[HEUNGBO'S GOURD]Halloween: pagans versus saintsWhen it comes to having fun, it seems that the forces of Christianity are unable to win out against the forces of paganism and secularism. Halloween is a case in point. Halloween is supposed to be the eve of All Saints Day, formerly called All Hallows Day or Hallowmas, but how many people do you think will follow up their evening of trick-or-treating and masqueraded nighttime deviltry with a visit to church the next morning? Darn few, you can bet.
Though you do see boxes of candy decorated with black-and-orange Halloween designs on sale here and there in Seoul, Koreans can't really be expected to know much about the day since it's not part of their culture. But even in North America few people are aware that Halloween has anything to do with All Saints Day. They don't even know that it contains the word "hallow," judging from the fact that they pronounce it "Holloween." Maybe they believe it means something like "day totally devoid of meaning" or "day to keep your belly hollow so you'll have plenty of room for the goodies you beg off your neighbors" or possibly "day you hollow out pumpkin shells to make jack-o'-lanterns."
It's little wonder that this should be so. Those of us who as kids were dragged off to church on All Saints Day know from direct experience that the eve of Hallowmas is a lot more fun than Hallowmas itself, and we envied our playmates whose families didn't go to church or went to churches that didn't celebrate All Saints Day. (Some of my high-school classmates and I contemplated converting to Judaism until a Jewish friend of ours told us that synagogue was even more boring than church and they didn't even have pipe organs or sing Handel's "Messiah.")
So Hallowmas has turned out to be a big flop, commercially speaking, while the pagan goings-on of the day before have spurred the mask and pumpkin markets on to big sales. It's another example of the failure of Christian holy days to catch on amid the more mundane attractions of secular life and in the face of competition by pagan festivities that are more fun.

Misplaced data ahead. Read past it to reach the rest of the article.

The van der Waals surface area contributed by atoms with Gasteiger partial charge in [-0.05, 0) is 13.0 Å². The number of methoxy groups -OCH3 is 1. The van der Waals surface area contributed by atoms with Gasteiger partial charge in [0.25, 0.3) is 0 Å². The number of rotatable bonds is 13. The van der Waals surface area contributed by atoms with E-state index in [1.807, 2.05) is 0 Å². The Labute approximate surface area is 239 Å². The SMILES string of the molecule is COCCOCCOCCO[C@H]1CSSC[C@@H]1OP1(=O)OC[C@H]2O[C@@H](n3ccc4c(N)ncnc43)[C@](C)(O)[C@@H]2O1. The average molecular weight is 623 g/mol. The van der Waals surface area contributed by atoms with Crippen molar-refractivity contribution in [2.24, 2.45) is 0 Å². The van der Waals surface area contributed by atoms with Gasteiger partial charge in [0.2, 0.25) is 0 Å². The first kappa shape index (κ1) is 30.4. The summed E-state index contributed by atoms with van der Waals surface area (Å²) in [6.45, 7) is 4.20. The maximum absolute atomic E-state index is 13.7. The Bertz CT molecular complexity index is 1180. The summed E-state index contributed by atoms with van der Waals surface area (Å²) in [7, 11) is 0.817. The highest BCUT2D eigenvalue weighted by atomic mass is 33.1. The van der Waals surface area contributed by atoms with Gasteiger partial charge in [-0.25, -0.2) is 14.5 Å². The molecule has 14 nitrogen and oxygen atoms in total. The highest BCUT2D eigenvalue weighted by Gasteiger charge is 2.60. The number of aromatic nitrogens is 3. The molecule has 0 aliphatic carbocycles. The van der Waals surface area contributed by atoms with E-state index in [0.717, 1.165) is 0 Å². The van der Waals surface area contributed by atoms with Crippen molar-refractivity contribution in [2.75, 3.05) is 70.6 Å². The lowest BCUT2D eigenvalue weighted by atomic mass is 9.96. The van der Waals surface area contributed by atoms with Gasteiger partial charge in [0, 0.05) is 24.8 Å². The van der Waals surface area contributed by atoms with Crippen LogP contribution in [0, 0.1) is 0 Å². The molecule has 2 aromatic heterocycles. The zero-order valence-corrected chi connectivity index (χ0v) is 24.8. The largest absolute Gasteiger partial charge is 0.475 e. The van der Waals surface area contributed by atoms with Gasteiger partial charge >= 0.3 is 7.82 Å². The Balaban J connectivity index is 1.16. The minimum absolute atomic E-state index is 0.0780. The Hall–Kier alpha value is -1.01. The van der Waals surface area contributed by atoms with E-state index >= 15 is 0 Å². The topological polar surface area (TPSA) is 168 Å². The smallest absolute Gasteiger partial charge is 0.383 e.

Look at what's happened to all the old "-mas" holidays. Hardly anybody remembers that Feb. 2 is Candlemas, the celebration of the presentaton of Christ at the temple and of the purification of His mother; everyone knows it as Groundhog Day, when the groundhog comes out of his hole and decides whether we're going to have a long winter or not.
How many young people today have heard of Lammas, the Aug. 1 harvest festival when the bread used as hosts in the Eucharist was baked with flour made from newly harvested grain? And while millions of people know that Elvis Presley's birthday is Jan. 8, not many know that Michaelmas (that's "Micklemas," the feast of the archangel) falls on Sept. 29 or Martinmas (celebrating the patron saint of France) on Nov. 11. The only "-mas" day left is Christmas, and it's the most secularized Christian holiday of all.
The Christians have no one to blame but themselves. They have consistently tried to take over pagan celebrations instead of being sensible and assigning their holidays to dates that didn't compete with razzmatazzier heathen functions. The history of All Hallows Day illustrates this Christian foible.
In 609 or 610, Pope Boniface IV took a pagan temple dedicated to all the gods, the Pantheon in Rome, and converted it into a church dedicated to the Blessed Virgin and all the sainted martyrs. Then he declared May 13 to be All Saints Day. Now this is right at the tail end of the old Roman May Day fertility celebrations. So there everybody was, in a pagan temple, trying to be devout to all the saints while they were still hung over from nearly two weeks of revelry.
Clearly, the May 13 date hadn't worked out, for in 837 Pope Gregory IV changed it to Nov. 1. This was another mistake, because this was the date on which the Celtic and Anglo-Saxon New Year's Day fell. On New Year's Eve they would build bonfires to drive away evil spirits, consult devils to divine the best dates in the coming year for weddings and such, and perform all manner of sorcery designed to foil the evildoings of the warlocks and black witches who were said to be abroad that night.
These and many other New Year's Eve customs lived on as Halloween and were brought to North America, mostly by Irish and Scottish immigrants, where they eventually completely overshadowed All Saints Day.
Well, that's what you get for tackling those fun-loving heathens. Boniface should have found a nice empty lot on which to build his all-martyrs' church and should have assigned All Saints Day to a part of the year when people didn't have anything better to do.
The writer is a columnist of the JoongAng Daily. His e-mail address is firstname.lastname@example.org.
by Gary Rector